In the past sixty days we have been watching history. The world has definitely shifted on its access, and it wasn’t just from the unimaginable tragedy that has resulted from Japan’s earthquake and tsunami, the results of which, we are seeing unfold every day.
First, we had Egypt. The country erupted in a move towards democracy that resulted in the removal of Muhammad Hosni Mubarak after more than 30 years of autocratic rule. This sparked demonstrations in numerous oil producing Middle East countries and that has led to political instability, followed by a run on the price of crude oil, driving it up over $100 per barrel.
In these neighbouring countries violence is growing. Yesterday, Saudi Arabia (with the tacit support of the United States) sent troops into Bahrain to quell the protestors. After an initial euphoric release of support for new democratic reforms, the dictators are fighting back. No one wants to give up power easily.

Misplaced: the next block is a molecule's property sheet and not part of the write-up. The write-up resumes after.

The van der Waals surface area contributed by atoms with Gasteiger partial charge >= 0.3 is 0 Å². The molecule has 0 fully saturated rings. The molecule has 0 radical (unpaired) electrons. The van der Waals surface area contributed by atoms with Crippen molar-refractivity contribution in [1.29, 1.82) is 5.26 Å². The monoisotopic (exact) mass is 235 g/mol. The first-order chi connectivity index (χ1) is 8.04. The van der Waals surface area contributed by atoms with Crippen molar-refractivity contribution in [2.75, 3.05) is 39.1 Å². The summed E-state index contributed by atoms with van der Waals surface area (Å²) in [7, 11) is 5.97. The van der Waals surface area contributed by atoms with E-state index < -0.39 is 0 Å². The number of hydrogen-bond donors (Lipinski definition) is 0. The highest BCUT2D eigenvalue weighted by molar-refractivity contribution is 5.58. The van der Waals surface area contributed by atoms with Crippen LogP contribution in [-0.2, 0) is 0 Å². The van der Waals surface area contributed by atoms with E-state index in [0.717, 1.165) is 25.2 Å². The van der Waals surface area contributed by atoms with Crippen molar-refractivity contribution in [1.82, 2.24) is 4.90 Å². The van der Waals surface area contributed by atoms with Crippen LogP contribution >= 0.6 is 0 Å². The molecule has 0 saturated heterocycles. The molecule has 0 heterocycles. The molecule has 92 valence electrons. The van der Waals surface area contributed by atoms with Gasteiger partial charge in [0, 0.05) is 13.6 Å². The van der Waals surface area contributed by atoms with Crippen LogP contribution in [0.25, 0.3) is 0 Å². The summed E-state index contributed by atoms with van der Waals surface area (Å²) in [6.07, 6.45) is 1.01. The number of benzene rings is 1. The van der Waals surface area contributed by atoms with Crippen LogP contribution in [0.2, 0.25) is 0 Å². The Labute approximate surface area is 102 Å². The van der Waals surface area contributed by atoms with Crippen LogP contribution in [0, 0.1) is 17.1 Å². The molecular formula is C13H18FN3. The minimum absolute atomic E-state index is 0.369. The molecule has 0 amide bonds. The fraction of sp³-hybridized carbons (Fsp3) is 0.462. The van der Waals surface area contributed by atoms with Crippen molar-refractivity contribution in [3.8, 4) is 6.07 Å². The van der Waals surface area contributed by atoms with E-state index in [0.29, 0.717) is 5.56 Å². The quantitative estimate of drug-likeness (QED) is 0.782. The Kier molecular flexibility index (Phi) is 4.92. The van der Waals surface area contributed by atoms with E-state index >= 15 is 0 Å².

Then we have the civil war in Libya. Unlike some of the other dictators, Gaddafi and his four sons are not talking to the pro-democracy movement, they are killing them. And, as usual with global politics being what it is, the nations of the world are arguing about what action to take. I don’t think there will be any action. Within a month, Gaddafi will have used his superior military power and that revolution will be over.
So where will that leave us. For Canada, and particularly Alberta, (If we want to be totally crass) this upheaval in the Middle East, and its subsequent aftermath, no matter what form it takes, is a positive. The rhetoric over the environmental issues surrounding the extraction of oil from Alberta will be muted and the priority will become safe and sustainable oil for the United States. Investment will increase, the price of crude will stay up and the economy will gain ground. I’ll have more on this, from an Alberta perspective, later.
The images on Japan are beyond belief. The nuclear crisis is ongoing as I write this and, for someone who has been in the civil construction business all my life, the devastation and need to rebuild the country defies the imagination. Estimates are reaching ONE TRILLION DOLLARS over the next few years.
Looking at the massive devastation it seems that the magnitude of the waste management and cleanup challenge facing Japan may be the largest single effort ever faced in history. While I hate to say it, there will be business opportunities for the waste and construction industries like we have never seen before.
TRASHED! How Political Garbage Made the United States Canada’s Largest Dump